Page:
Arsenic, a favorite poison in Victorian novels, today poses a vexing global water pollution problem. In the United States, for instance, federal officials last month proposed clamping down on arsenic in drinking water supplies even while acknowledging that many communities can't afford to remove the carcinogen. Meanwhile, in Bangladesh and west Bengal, India, wells heavily tainted with arsenic have led to a massive health catastrophe—the slow poisoning of at least 70 million people.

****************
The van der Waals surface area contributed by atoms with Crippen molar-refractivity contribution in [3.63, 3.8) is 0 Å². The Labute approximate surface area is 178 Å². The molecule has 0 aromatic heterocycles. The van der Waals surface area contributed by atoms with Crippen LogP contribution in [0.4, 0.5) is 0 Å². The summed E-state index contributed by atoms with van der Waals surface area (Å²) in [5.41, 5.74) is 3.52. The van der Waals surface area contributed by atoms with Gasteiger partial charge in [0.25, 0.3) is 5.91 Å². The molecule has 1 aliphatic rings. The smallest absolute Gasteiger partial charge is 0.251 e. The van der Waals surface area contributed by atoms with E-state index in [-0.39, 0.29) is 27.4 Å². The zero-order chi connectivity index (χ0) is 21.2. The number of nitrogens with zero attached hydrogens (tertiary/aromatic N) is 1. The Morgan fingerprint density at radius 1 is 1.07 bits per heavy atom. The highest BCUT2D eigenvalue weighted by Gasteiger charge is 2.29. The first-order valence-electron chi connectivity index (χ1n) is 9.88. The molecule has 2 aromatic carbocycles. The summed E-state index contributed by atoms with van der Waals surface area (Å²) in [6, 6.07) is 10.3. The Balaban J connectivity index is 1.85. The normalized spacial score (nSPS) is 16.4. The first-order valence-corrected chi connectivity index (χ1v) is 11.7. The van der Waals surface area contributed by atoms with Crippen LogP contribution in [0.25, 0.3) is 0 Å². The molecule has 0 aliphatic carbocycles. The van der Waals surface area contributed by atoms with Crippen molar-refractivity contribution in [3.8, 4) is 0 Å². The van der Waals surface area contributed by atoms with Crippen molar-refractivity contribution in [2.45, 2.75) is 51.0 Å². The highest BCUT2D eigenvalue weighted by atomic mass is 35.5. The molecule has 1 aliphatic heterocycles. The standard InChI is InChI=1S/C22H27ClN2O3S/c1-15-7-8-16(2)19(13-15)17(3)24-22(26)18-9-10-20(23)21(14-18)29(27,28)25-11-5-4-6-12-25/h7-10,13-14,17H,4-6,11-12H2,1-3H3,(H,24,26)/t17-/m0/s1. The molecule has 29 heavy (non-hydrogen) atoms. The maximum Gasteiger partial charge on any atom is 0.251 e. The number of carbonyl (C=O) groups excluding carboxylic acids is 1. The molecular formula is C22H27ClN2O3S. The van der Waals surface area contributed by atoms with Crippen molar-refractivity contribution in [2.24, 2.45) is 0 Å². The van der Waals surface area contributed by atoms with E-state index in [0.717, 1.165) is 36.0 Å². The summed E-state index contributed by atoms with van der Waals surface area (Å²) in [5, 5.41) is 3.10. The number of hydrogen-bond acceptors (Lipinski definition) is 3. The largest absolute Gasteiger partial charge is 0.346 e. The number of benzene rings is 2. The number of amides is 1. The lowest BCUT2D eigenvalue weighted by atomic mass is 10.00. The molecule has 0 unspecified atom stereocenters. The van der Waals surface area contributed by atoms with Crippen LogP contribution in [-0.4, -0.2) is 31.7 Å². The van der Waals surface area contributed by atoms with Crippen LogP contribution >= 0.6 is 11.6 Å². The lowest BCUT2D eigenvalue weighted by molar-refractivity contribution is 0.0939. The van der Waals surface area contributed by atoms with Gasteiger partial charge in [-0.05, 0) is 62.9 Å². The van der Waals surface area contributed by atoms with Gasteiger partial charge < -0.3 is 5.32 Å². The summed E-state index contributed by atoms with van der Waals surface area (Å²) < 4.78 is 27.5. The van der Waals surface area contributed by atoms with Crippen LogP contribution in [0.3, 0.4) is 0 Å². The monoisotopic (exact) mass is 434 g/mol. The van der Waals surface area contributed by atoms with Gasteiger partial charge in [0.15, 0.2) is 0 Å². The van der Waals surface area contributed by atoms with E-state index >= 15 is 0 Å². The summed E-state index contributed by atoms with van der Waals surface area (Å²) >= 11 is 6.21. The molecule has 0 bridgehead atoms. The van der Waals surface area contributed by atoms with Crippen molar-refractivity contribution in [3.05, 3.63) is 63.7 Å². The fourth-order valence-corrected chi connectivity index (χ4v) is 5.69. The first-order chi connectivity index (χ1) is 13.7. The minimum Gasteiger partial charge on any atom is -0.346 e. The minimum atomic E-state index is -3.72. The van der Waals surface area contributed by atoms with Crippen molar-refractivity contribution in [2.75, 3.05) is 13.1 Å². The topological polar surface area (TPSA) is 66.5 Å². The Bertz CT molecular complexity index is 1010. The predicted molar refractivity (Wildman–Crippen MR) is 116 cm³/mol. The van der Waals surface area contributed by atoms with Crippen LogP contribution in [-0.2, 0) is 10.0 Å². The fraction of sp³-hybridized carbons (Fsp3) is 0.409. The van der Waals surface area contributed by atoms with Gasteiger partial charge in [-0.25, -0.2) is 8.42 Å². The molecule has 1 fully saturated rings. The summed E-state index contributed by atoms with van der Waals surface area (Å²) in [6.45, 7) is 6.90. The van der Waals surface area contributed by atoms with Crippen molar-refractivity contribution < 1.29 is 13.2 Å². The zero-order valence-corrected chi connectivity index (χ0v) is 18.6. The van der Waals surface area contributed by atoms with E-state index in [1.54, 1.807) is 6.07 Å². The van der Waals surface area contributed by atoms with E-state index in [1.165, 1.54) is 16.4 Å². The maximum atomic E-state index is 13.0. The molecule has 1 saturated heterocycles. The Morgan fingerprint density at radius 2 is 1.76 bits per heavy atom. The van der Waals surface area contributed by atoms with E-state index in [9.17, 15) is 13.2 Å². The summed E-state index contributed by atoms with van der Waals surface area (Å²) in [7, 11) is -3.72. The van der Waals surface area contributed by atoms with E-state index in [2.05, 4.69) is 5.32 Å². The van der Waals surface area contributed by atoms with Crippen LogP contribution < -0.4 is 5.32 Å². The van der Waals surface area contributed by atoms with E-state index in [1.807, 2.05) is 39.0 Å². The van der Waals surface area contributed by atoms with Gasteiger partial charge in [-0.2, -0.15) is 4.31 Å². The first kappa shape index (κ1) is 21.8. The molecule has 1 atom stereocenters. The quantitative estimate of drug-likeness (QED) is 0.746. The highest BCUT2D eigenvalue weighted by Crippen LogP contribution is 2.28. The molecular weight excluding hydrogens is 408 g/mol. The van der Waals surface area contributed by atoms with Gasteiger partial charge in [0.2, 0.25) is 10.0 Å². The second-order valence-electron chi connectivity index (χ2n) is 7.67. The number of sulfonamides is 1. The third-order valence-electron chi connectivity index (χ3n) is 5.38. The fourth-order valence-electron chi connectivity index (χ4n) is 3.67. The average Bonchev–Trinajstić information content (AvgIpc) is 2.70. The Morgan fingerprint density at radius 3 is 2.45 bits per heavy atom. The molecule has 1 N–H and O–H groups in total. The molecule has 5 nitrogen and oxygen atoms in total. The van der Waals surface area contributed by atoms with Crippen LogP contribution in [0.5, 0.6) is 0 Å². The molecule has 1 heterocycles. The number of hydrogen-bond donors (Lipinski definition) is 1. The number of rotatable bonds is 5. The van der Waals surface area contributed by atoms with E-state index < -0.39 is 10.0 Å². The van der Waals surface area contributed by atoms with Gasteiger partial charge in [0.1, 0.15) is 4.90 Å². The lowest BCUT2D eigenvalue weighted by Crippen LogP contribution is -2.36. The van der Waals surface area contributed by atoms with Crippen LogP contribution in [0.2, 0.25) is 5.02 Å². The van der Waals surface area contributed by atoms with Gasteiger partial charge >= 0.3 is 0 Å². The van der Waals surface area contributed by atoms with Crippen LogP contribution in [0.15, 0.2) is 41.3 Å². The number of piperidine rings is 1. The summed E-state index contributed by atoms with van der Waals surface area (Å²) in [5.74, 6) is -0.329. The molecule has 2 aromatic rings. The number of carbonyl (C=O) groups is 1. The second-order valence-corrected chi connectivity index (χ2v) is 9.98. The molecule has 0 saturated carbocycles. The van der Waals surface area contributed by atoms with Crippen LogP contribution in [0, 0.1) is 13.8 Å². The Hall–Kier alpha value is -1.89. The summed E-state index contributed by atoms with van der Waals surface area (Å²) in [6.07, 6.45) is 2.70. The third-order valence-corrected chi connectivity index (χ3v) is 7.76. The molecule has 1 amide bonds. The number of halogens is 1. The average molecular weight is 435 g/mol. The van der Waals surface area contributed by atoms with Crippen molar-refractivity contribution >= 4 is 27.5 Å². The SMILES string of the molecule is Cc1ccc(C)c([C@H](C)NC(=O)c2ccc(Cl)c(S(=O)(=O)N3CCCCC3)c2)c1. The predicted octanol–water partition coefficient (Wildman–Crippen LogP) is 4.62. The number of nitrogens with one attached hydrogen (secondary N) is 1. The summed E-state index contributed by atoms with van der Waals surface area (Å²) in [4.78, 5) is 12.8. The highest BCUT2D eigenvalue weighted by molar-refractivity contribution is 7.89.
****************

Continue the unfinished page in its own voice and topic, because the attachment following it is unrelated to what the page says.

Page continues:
The Arsenic Website Project, run by Harvard University risk expert Richard Wilson, brims with articles and links probing this complex environmental problem. You can learn how the metal leaches into water from both natural and humanmade sources, such as mine tailings and obsolete pesticides. The site also notes arsenic's paradoxical nature: It was long used in medicines and can reportedly cure a form of leukemia. But long-term exposure can cause cancer and, in Bangladesh, poisoned villagers develop painful skin lesions, depicted here with shocking photos. Click to get arsenic updates for 18 countries, or pull up maps, reports, and conference proceedings. Another section lays out schemes for providing Bangladeshis with safe drinking water, from filtering well water to switching to other sources.